Functional Foods: Biochemical and Processing Aspects. Edited by G. Mazza. Technomic Publishing Co., Inc., 1998, 460 pp., hardcover. ISBN 1-56676-487-4. $99.00 (not available through ABC).
Asian Foods: Science and Technology. Edited by C.Y.W. Ang et al. Technomic Publishing Co., Inc., 1999, 546 pp., hardcover. ISBN 1-56676-736-9. $99.00 (not available through ABC)
Hippocrates is credited with saying words to the effect, "Food should be your medicine; your medicine should be your food." While other cultures have long recognized the functional health benefits of foods, this concept is only now becoming popular in the United States and other developed countries.
Functional foods are foods that have some other beneficial effects or uses besides their gustatory delights and nutritional value. For example, a functional food in the news recently is oats, reported to prevent the sluggish bloodflow brought on by fatty meals that can increase the risk of heart attack and stroke.
About 30 scientists and researchers from around the world contributed 13 chapters for Functional Foods: Biochemical and Processing Aspects. It provides a fairly up-to-date review of the available science and health benefits on popular medicinal foods such as oats, wheat bran, rice, grape and citrus products, cruciferous vegetables, onions and garlic, mustard, a variety of vegetable oils, some "exotic" foods from Latin America (e.g., amaranth and quinoa), beans, milk and dairy products, and seafood lipids. A few herbs are also covered such as echinacea, ginseng, sea buckthorn, some South American herbs, flaxseed, and, again, garlic.
The herbal reviews are, for the most part, cursory, and rather dated. The work on garlic, flax, and other dietary supplements derived from foods are more complete, especially that for garlic.
A chapter on the regulatory aspects of functional food products is useful for companies or individuals who have little knowledge of the subject. The chapter reviews current regulations in North America, Japan, and Europe, along with what categories of foods and what claims are allowed in each country.
Functional Foods is a good overview of the fascinating and economically important world of medicinal foods and common derivative products. Most of the functional foods reviews are referenced with primary literature that is fairly recent and complete, but not exhaustive. Much better books exist for recent reviews for the few herbs in the book that are not also foods (e.g., echinacea and ginseng) such as Herbal MedicineExpanded Commission E Monographs (M. Blumenthal et al, 2000).
You can buy this book online. If you are interested in food science, peruse the publishers website, <http://www.techpub.com>, where numerous books in this category are listed alphabetically. I found many interesting books, especially Asian Foods: Science & Technology.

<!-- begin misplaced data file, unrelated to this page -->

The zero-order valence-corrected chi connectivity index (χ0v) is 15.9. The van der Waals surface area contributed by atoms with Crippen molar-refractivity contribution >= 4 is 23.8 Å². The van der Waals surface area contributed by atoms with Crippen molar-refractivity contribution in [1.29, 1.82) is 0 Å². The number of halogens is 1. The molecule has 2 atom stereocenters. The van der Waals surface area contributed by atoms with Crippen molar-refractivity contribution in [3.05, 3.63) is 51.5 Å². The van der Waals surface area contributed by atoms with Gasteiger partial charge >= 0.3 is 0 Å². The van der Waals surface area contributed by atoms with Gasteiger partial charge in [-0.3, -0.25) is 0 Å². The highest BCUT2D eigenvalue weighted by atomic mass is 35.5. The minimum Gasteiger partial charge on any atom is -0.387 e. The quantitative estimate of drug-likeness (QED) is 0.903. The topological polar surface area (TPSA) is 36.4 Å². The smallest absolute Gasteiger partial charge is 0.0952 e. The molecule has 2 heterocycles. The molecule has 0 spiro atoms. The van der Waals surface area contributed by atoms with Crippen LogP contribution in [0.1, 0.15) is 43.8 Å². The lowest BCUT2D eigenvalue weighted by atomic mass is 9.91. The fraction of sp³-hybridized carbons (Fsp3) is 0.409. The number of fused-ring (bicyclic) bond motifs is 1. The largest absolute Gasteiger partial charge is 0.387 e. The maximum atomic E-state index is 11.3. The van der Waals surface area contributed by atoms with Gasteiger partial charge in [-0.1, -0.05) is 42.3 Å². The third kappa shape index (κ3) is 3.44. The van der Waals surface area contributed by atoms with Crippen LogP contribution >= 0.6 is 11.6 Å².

Asian Foods provides detailed information on the history, manufacture, home preparation of all kinds of foods and food products used in some traditional Asian diets. Instructions are given on how to make tofu, and a variety of fermented and non-fermented dairy and bread products, meat products, fruit, and vegetable products prepared and consumed in China, Korea, Japan, Malaysia, Nepal, India, Pakistan, and other countries (though the focus is decidedly on Chinese cuisine and culture). The book reviews cultural and nutritional differences between a number of traditional Asian diets with a chapter on the health implications and nutritional analyses of these Asian diets and supplements. A bibliography of detailed nutritional analyses for 16 different Asian diets is included.
I found the section on seaweeds particularly interesting, though it was too brief.
The best section for herb lovers is on Chinese foods with medicinal qualities. This section covers dozens of foods arranged both by their effects (such as expectorants, laxatives, and digestion-promoting, and cholesterol-lowering effects) and in a materia medica style arranged by botanical family. This section provides a good overview of these herbs that are often added to foods for their healing properties, but the sources of information are mostly from secondary sources like Bensky and Gambles 1986 edition of Chinese Herbal Materia Medica and Huangs Pharmacology of Chinese Herbs. Newer editions of both works have been out for some time.
Buy this book if you are interested in Asian foods and their traditional preparation, or if you want a brief overview of some of the most commonly-used Chinese herbs added to food dishes. If you want a more up-to-date or complete review of the latter, go to the newer editions of Bensky and Gamble and Huang. I will review books on Chinese medicinal herbal foods in a later issue of HerbalGram, as a number of good ones are in print.
Christopher Hobbs, L.Ac., A.H.G.